Understanding Children and Young People's Mental Health
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Statistics show that the prevalence of mental ill health among children and young people is increasing. One in eight people aged 5 to 19 now have a diagnosable mental health condition, such as an anxiety disorder, depression or a conduct disorder. This equates to three in every classroom!
Appropriate support and understanding are vital. Without this, a child with mental health difficulties is likely to become an adult with mental health difficulties too. We now know that half of all mental health problems experienced by adults first manifest themselves by the age of 14, yet only three in four children and young people with a diagnosable condition access the support they need.
This course aims to increase candidates’ knowledge and awareness of children and young people’s mental health. They will explore the factors that make an individual more vulnerable to developing mental ill health as well as the factors that can protect their well-being. Perhaps most importantly, they will look at how the care, compassion and vigilance of others can support children and young people to bounce back from setbacks and successfully deal with the challenges they may face during their childhood and teenage years.
It will involve 156 hours of personal learning to complete. Most students complete the course in 26 weeks, averaging 6 hours of personal learning per week.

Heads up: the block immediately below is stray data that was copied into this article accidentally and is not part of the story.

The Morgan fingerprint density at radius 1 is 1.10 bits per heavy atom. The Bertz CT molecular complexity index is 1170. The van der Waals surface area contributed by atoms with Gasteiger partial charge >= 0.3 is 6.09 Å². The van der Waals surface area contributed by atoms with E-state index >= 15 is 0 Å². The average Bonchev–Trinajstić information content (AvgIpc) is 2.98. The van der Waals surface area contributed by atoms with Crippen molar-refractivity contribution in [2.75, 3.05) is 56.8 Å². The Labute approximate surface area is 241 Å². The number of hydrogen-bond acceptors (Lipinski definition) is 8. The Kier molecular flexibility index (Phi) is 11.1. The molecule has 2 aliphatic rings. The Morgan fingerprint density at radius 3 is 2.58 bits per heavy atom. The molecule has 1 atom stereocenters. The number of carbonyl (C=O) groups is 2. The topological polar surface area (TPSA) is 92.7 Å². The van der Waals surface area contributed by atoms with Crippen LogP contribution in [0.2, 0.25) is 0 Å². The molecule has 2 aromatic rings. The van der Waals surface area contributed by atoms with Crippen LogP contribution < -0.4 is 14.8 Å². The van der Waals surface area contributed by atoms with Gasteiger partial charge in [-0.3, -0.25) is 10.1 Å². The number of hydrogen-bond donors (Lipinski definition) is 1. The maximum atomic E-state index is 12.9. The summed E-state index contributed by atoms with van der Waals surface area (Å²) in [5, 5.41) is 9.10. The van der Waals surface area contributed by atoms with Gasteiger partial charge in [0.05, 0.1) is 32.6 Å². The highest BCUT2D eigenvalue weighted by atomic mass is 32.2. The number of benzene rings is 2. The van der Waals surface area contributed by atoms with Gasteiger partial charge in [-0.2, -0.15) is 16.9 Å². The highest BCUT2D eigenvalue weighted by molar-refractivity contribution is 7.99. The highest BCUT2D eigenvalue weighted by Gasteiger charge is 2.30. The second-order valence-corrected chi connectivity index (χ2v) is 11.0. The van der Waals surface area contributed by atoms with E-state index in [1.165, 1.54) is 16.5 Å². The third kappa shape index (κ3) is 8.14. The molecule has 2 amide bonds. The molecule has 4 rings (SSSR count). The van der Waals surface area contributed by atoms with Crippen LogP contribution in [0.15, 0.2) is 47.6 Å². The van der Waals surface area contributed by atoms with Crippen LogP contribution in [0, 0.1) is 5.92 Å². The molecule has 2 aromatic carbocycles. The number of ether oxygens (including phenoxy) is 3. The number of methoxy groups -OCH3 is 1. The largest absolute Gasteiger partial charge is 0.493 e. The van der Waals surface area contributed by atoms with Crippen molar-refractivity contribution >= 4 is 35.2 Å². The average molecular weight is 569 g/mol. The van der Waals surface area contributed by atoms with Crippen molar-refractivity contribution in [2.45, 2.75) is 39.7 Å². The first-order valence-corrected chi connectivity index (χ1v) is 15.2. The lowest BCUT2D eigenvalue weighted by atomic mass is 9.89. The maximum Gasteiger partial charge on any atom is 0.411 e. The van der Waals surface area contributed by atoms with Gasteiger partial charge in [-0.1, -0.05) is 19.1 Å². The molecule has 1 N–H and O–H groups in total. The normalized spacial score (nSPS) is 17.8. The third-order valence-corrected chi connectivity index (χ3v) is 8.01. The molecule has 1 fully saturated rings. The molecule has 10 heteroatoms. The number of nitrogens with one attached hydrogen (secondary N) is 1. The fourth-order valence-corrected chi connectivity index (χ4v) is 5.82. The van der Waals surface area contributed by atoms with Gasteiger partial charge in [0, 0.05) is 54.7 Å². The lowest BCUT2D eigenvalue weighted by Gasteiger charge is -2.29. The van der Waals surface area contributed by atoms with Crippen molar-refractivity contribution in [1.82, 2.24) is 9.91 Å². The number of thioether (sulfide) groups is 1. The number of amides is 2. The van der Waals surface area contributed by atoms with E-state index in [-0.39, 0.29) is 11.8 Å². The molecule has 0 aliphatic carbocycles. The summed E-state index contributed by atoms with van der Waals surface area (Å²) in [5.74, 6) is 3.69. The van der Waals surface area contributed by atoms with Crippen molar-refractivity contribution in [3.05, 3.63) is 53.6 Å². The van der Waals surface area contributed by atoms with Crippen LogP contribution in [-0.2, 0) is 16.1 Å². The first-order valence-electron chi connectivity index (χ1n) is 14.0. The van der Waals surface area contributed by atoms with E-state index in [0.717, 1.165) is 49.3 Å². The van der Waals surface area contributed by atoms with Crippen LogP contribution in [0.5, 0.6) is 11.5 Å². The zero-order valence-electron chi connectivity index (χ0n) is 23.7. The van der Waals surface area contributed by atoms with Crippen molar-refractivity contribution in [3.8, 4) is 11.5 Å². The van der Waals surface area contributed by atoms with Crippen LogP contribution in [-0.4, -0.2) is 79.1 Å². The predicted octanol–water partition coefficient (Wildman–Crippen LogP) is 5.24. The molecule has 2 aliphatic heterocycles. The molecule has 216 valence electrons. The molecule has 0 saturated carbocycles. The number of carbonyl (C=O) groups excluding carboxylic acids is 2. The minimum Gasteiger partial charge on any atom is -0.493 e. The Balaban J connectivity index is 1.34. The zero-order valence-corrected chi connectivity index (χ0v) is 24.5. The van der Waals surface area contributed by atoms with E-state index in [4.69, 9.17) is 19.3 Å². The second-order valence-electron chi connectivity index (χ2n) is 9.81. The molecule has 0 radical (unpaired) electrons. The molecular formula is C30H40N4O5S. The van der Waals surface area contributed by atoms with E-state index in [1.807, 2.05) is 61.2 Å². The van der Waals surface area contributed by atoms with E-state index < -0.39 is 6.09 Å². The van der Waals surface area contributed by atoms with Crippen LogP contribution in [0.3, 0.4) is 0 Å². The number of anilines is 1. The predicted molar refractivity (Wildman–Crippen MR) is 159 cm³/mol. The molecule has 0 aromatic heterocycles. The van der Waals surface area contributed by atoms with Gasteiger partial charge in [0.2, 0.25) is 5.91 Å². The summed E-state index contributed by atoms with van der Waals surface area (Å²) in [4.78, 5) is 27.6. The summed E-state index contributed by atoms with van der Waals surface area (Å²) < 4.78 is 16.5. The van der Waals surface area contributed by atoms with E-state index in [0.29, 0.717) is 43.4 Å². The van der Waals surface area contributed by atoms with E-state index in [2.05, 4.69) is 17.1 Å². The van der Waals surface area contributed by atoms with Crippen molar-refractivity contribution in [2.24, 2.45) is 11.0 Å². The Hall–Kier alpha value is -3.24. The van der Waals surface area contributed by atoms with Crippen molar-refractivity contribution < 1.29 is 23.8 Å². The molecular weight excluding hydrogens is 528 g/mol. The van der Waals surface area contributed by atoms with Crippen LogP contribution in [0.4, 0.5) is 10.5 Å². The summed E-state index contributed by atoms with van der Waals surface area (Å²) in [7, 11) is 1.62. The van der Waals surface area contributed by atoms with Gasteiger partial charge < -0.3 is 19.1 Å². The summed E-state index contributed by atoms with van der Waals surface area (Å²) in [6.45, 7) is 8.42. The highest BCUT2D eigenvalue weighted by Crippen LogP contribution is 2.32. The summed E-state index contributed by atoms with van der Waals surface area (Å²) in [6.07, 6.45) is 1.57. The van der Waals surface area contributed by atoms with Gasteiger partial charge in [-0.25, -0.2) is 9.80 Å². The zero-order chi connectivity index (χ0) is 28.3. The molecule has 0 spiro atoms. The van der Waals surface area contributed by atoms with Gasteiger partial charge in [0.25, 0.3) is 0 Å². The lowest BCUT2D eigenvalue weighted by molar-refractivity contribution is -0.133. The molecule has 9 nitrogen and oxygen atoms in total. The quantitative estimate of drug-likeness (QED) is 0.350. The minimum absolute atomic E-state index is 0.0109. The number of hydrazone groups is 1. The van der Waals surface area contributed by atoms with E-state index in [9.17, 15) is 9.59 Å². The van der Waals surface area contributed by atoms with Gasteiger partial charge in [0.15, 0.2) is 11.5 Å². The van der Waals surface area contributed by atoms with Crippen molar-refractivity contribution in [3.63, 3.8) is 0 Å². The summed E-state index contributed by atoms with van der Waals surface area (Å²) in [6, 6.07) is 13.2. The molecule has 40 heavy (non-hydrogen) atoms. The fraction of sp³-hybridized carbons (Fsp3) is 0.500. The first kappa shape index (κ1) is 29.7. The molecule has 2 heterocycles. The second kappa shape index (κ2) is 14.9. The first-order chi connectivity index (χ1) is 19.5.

Unit 1: Understanding children and young people’s mental health in context.
Unit 2: The factors that may affect children and young people’s mental health.
Unit 3: Understanding children and young people’s mental health concerns.
Unit 4: The impact of children and young people’s mental health concerns.
Unit 5: How to support children and young people with mental health concerns.
The learning materials include an assessment, which allows learners to demonstrate achievement of all learning outcomes associated with each unit. Learners should complete the assessment remotely and submit it to their tutor for marking.
Learners will be able to further their own continuous professional development, which may improve their career prospects, or allow them to progress on to further qualifications such as courses in health and social care or related subjects.